Minn. Orchestra against proposed marriage amendment - Bring Me The News

Minn. Orchestra against proposed marriage amendment

Musicians with the Minnesota Orchestra are the latest group to oppose the constitutional marriage amendment, WCCO reports. It seeks to define marriage solely between one man and one woman in Minnesota. Voters will decide during the general election this fall.
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Musicians with the Minnesota Orchestra are the latest group to oppose the constitutional marriage amendment, WCCO reports. It seeks to define marriage solely between one man and one woman in Minnesota. Voters will decide during the general election this fall.

General Mills, Thomson Reuters and St. Jude Medical are among high-profile Minnesota companies against the marriage amendment.

The Minnesota Supreme Court will begin hearing augments about the wording of the ballot title for both the marriage amendment and voter ID amendment on Tuesday.

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General Mills officially against marriage amendment

The Golden Valley-based company came out Thursday to voice its opposition to the proposed constitutional amendment banning same-sex marriage in Minnesota. "We do not believe the proposed constitutional amendment is in the best interests of our employees or our state economy -- and as a Minnesota-based company we oppose it," General Mills said in a statement. The Pioneer Press notes General Mills and Little Canada-based St. Jude Medical are the only two major corporations in Minnesota to publicly oppose the marriage amendment.

Marriage amendment supporters to rally at General Mills headquarters

Earlier this month, the Golden Valley-based company publicly opposed the constitutional amendment that would ban same sex marriage in Minnesota. WCCO reports people in favor of the measure -- that will be on the ballot in November -- plan to protest outside the General Mills headquarters Tuesday through Friday.

Poll suggests more Minnesotans oppose constitutional marriage amendment

A new survey from Public Policy Polling shows 49 percent of respondents reject the proposed amendment that would define marriage as only being between one man and one woman. The poll indicates 43 percent favor the amendment to ban same-sex marriage in Minnesota. Four months ago, a PPP survey showed 48 percent supported the amendment and 44 percent opposed it. Minnesota voters will decide in November.

Battle over Minnesota marriage amendment headed to court

Supporters of the constitutional marriage amendment have filed a lawsuit asking the Minnesota Supreme Court to change the ballot title question back to “Recognition of marriage solely between one man and one woman." Last month, Secretary of State Mark Ritchie and Attorney General Lori Swanson changed the tittle voters will see in November to “Limiting the status of marriage to opposite sex couples.”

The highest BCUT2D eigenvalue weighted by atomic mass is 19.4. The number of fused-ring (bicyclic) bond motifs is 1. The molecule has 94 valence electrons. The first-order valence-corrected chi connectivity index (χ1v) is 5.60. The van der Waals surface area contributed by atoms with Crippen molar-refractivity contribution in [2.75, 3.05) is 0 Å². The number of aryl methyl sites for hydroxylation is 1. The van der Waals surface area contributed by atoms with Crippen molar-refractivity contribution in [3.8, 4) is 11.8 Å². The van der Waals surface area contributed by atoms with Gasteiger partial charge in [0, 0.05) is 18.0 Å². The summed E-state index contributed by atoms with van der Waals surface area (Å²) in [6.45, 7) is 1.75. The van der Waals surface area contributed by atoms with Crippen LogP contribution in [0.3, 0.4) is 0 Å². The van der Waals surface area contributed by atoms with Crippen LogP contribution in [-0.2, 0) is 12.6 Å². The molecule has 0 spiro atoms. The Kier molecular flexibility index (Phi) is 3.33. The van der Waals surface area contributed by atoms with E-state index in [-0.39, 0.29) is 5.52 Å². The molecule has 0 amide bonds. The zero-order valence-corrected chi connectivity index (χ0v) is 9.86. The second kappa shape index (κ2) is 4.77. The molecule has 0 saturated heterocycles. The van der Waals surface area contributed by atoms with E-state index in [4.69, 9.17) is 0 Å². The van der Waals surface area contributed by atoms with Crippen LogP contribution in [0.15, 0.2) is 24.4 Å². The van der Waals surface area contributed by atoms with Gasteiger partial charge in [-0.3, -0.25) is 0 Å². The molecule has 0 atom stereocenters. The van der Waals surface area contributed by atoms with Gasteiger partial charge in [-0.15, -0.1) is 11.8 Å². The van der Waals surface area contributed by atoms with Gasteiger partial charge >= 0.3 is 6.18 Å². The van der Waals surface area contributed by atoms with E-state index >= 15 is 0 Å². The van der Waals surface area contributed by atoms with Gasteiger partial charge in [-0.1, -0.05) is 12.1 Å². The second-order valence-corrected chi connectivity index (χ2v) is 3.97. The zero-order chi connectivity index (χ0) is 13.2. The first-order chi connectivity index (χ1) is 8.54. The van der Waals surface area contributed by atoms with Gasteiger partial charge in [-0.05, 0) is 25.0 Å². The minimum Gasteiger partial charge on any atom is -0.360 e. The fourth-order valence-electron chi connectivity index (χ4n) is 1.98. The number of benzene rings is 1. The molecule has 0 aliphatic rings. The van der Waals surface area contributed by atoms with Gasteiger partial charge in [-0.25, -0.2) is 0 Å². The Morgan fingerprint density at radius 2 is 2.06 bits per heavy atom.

Ritchie changes title of the marriage amendment ballot question

Secretary of State Mark Ritchie has submitted the title “Limiting the Status of Marriage to Opposite Sex Couples" to Attorney General Lori Swanson for final approval, the Associated Press reports. Supporters of the constitutional amendment want it titled, "Recognition of Marriage Solely Between One Man and One Woman."

Northland priest quietly donates money to group against marriage amendment

Campaign finance records show Rev. Peter Lambert of St. Louis Catholic Church, about 45 miles west of Duluth, donated $1,000 about six months ago to Minnesotans United for All Families -- the primary group fighting the controversial ballot measure to essentially ban same-sex marriage in Minnesota. The News Tribune reports no other Minnesota priest in a recognized diocese has contributed to any group trying to defeat the constitutional amendment.

Local Thomson Reuters executives oppose marriage amendment

The top Minnesota-based executives with Thomson Reuters have come out against the proposed constitutional amendment to ban same-sex marriage. The company joins two other prominent Minnesota companies, General Mills and St. Jude Medical, in opposing the amendment.

Blank ballots could seal fate of marriage amendment

After so many fierce debates, months of campaigning and millions of dollars spent, the marriage amendment could be decided by people who leave the question blank on their ballots, MPR reports. A blank ballot counts as a "no" vote on the question of whether a marriage should be defined in the state constitution as between a man and woman. To be approved, the measure needs 50 percent of voters to vote "yes."